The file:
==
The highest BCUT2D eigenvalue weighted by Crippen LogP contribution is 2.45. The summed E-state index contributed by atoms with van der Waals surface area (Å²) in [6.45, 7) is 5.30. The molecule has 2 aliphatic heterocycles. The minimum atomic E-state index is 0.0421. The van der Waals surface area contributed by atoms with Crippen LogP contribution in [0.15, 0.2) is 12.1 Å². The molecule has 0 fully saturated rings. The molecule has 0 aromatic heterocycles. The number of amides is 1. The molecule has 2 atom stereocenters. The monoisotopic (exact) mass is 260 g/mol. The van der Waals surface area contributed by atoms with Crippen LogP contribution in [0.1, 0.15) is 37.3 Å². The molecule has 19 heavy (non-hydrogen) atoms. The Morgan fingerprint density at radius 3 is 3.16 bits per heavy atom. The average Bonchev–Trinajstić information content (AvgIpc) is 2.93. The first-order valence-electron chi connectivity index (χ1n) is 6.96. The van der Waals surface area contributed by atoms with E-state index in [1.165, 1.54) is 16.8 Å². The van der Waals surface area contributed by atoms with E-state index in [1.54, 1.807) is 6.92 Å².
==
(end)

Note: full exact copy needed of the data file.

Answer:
The highest BCUT2D eigenvalue weighted by Crippen LogP contribution is 2.45. The summed E-state index contributed by atoms with van der Waals surface area (Å²) in [6.45, 7) is 5.30. The molecule has 2 aliphatic heterocycles. The minimum atomic E-state index is 0.0421. The van der Waals surface area contributed by atoms with Crippen LogP contribution in [0.15, 0.2) is 12.1 Å². The molecule has 0 fully saturated rings. The molecule has 0 aromatic heterocycles. The number of amides is 1. The molecule has 2 atom stereocenters. The monoisotopic (exact) mass is 260 g/mol. The van der Waals surface area contributed by atoms with Crippen LogP contribution in [0.1, 0.15) is 37.3 Å². The molecule has 19 heavy (non-hydrogen) atoms. The Morgan fingerprint density at radius 3 is 3.16 bits per heavy atom. The average Bonchev–Trinajstić information content (AvgIpc) is 2.93. The first-order valence-electron chi connectivity index (χ1n) is 6.96. The van der Waals surface area contributed by atoms with E-state index in [1.165, 1.54) is 16.8 Å². The van der Waals surface area contributed by atoms with E-state index in [1.54, 1.807) is 6.92 Å².